The city of Edinburgh has proved to be a fertile source of inspiration for my fiction. It was a wonderful but entirely unexpected gift.
I first visited in August 2010 for the Fringe Festival. I was amazed and invigorated by the buzz on the streets and the wealth of theatre and comedy that was on offer everywhere I turned. But the first real inspiration came when I visited Mary King’s Close.
For those who don’t know, this is a 17th Century street underneath the Royal Mile, used as the foundations for the building of the Royal Exchange in the 1700s, effectively forgotten about for centuries and only opened up to the public in 2003. It is essentially a time capsule, preserved exactly as it was in the 1600s, the steeply sloping streets, the tall tenements and the empty rooms that seem to positively ooze with atmosphere. A guide explained about the summer of 1645 when bubonic plague ravished the community and nobody was safe from its deadly embrace.
As he spoke, I suddenly realised that I wanted to set a story here.
The resulting book is Crow Boy, a time-travel adventure in which Tom Afflick, a hapless youth from Manchester, finds himself hurled back across the centuries to the heart of Mary Kings Close, where he is forced to become the assistant to an evil plague doctor. Happily, MKC took the book to their heart, allowing us to launch it there and selling copies in their gift shop. Years later, it remains one of their best-selling items and because people from all over the world visit the place, it helps to disseminate copies around the globe.
When it came time for a follow up, I chanced upon another powerful inspiration - the eight miniature coffins still on display in the National Museum of Scotland. They were found by some schoolboys in 1828, hidden on the slopes of Arthur’s Seat, the extinct volcano that overlooks the city. The boys had been hunting rabbits that day but instead made an amazing discovery. Each coffin contained a tiny dressed doll. There were seventeen of them originally but the rather stupid boys decided to throw them at each other, destroying more than half of them within minutes. Luckily, their history teacher overheard them talking of what they’d done and retraced their steps, finding eight of the coffins still intact.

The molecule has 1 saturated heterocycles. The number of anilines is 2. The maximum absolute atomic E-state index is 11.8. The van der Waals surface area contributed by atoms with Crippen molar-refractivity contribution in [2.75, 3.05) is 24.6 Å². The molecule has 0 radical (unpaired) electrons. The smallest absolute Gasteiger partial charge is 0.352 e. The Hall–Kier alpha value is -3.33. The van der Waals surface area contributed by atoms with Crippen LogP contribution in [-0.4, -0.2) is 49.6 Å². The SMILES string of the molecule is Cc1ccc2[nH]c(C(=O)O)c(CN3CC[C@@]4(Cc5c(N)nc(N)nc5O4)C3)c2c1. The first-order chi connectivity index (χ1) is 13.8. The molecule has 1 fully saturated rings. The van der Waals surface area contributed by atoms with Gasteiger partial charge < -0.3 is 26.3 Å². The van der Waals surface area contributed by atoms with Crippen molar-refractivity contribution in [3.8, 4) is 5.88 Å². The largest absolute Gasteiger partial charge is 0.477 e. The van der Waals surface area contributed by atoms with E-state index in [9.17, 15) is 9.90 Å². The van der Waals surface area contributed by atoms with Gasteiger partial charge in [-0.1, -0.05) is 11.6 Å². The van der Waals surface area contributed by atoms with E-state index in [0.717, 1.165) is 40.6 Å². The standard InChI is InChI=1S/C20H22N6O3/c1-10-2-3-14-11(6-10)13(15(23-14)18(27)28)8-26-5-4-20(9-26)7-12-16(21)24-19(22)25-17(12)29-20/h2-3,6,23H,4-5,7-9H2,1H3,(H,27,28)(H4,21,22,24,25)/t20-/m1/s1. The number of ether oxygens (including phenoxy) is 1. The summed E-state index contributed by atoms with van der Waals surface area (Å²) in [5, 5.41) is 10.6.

People have speculated for many years as to who hid them up there and why, so I enlisted Tom Afflick to whizz back in time in order to solve the mystery, linking the coffins to the exploits of two of Edinburgh’s most infamous villains – Burke and Hare. The book was called, appropriately enough, Seventeen Coffins.
On the eve of publication, my wife and I climbed Arthur’s Seat at dawn and hid three carefully wrapped copies of the book up there. Two copies have so far been found, but there’s still one more hidden somewhere amidst the rocks…
For the third and final story in the series, One For Sorrow, I decided to concentrate on a famous Edinburgh author – Robert Louis Stevenson. When I discovered that he had first published his seminal novel, Treasure Island in the weekly children’s magazine, Young Folks, I was intrigued, especially as he’d published the story under the pseudonym Captain George North. I quickly evolved my central premise – that Tom would have to persuade RLS to publish the story, as a book, under his own name - or the world might lose one of the greatest adventure stories of all time. I also had to find a convincing ending for Tom’s travels – one that, judging by many of the emails I received just after publication, caused more than a few tears amongst my readers.
So, I had three stories all inspired by Edinburgh. What else could the city offer me? Well, over the years, I have always been impressed by the wonderful statues around the city. I have come to think of them as characters in their own right. One day, as I strolled past the monument to the Royal Scots greys on Princes Street, I found myself thinking, what if they are sentient? What if they can see and hear and feel as we mortals pass by them from day to day? What do they think of or stupid comments, the way we treat them as mere photo opportunities? And then I thought, what if there was one special day in the year, one incredible twenty four hour period when human time in Edinburgh comes to a stop and the statues are allowed to climb down from their plinths to enjoy each other’s company?
The result is my latest novel, The Calling.
In the book, a young boy wakes up on a train to Edinburgh. He is amazed to discover that he doesn’t know how he even came to be on the train… and worse still, he doesn’t know who he is! Things get even more confusing when he turns out to be the only human left awake at midnight, to witness the moment when every statue in the city comes to life. As a ‘softie’ he’s not very welcome. The king of the statues, Charles II is all for chopping off his head, but luckily, the boy soon finds a talented ally. The statue of Sherlock Holmes in Picardy Place is assigned to find out exactly who the boy (who the statues have nick-named Ed) is and to get him back where he came from. The statues, you see, embody all the attributes of the characters they are made to represent. As for the supporting cast, I was able to draw on some of Edinburgh’s most celebrated inhabitants – David Livingstone, Sir Walter Scott, William Wallace… even Greyfriar’s Bobbie gets to lend a paw in the proceedings.
The book surprised me in some ways – as the story develops it becomes a crime novel, as it transpires that ‘Ed’ has been involved in a terrible ordeal. Things get quite dark but The Calling has garnered me some of the most positive reviews of my career.
So… what next? Does Edinburgh have any more inspirations for me? Will it offer me another opportunity to delve into its illustrious past? At this stage, I can only utter those three time-honoured words.
Watch this space.